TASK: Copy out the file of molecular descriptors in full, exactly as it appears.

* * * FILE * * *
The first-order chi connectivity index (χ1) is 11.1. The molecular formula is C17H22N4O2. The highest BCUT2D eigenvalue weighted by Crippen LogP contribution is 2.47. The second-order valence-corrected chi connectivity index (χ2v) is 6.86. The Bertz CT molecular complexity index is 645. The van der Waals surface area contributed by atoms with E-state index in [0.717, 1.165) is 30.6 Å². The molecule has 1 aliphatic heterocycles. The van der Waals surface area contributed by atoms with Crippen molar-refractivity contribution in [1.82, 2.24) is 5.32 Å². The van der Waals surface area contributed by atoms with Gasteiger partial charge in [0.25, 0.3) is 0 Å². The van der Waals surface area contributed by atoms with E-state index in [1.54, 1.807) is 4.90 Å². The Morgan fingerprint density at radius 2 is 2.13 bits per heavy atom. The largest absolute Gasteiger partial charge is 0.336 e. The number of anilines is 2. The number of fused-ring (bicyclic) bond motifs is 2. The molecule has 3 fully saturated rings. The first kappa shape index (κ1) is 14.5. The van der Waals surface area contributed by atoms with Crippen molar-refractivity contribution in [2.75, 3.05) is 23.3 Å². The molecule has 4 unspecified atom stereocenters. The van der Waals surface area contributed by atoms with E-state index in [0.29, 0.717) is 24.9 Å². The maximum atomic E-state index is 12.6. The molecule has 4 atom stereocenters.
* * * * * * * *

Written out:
The first-order chi connectivity index (χ1) is 11.1. The molecular formula is C17H22N4O2. The highest BCUT2D eigenvalue weighted by Crippen LogP contribution is 2.47. The second-order valence-corrected chi connectivity index (χ2v) is 6.86. The Bertz CT molecular complexity index is 645. The van der Waals surface area contributed by atoms with E-state index in [0.717, 1.165) is 30.6 Å². The molecule has 1 aliphatic heterocycles. The van der Waals surface area contributed by atoms with Crippen molar-refractivity contribution in [1.82, 2.24) is 5.32 Å². The van der Waals surface area contributed by atoms with Gasteiger partial charge in [0.25, 0.3) is 0 Å². The van der Waals surface area contributed by atoms with E-state index in [1.54, 1.807) is 4.90 Å². The Morgan fingerprint density at radius 2 is 2.13 bits per heavy atom. The largest absolute Gasteiger partial charge is 0.336 e. The number of anilines is 2. The number of fused-ring (bicyclic) bond motifs is 2. The molecule has 3 fully saturated rings. The first kappa shape index (κ1) is 14.5. The van der Waals surface area contributed by atoms with Crippen molar-refractivity contribution in [2.75, 3.05) is 23.3 Å². The molecule has 4 unspecified atom stereocenters. The van der Waals surface area contributed by atoms with E-state index in [0.29, 0.717) is 24.9 Å². The maximum atomic E-state index is 12.6. The molecule has 4 atom stereocenters.